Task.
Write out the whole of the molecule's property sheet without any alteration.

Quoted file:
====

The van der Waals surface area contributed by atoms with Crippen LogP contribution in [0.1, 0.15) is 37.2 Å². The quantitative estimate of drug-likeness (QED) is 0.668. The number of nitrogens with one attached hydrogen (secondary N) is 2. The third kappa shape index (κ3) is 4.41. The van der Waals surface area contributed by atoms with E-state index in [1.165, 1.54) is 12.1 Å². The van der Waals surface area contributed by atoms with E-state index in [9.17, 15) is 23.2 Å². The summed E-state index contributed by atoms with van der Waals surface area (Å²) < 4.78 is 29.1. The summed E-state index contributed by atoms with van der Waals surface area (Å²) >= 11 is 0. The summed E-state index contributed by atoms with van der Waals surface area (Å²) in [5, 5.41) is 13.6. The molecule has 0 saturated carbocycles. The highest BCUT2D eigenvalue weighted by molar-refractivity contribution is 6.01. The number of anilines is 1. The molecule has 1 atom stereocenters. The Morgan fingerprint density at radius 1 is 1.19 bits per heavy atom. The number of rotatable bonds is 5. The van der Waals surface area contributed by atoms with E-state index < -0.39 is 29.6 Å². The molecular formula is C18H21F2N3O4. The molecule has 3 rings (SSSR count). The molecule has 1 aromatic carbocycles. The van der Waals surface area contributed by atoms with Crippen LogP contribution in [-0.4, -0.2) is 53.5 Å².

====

The van der Waals surface area contributed by atoms with Crippen LogP contribution in [0.1, 0.15) is 37.2 Å². The quantitative estimate of drug-likeness (QED) is 0.668. The number of nitrogens with one attached hydrogen (secondary N) is 2. The third kappa shape index (κ3) is 4.41. The van der Waals surface area contributed by atoms with E-state index in [1.165, 1.54) is 12.1 Å². The van der Waals surface area contributed by atoms with E-state index in [9.17, 15) is 23.2 Å². The summed E-state index contributed by atoms with van der Waals surface area (Å²) < 4.78 is 29.1. The summed E-state index contributed by atoms with van der Waals surface area (Å²) >= 11 is 0. The summed E-state index contributed by atoms with van der Waals surface area (Å²) in [5, 5.41) is 13.6. The molecule has 0 saturated carbocycles. The highest BCUT2D eigenvalue weighted by molar-refractivity contribution is 6.01. The number of anilines is 1. The molecule has 1 atom stereocenters. The Morgan fingerprint density at radius 1 is 1.19 bits per heavy atom. The number of rotatable bonds is 5. The van der Waals surface area contributed by atoms with E-state index < -0.39 is 29.6 Å². The molecular formula is C18H21F2N3O4. The molecule has 3 rings (SSSR count). The molecule has 1 aromatic carbocycles. The van der Waals surface area contributed by atoms with Crippen LogP contribution in [-0.4, -0.2) is 53.5 Å².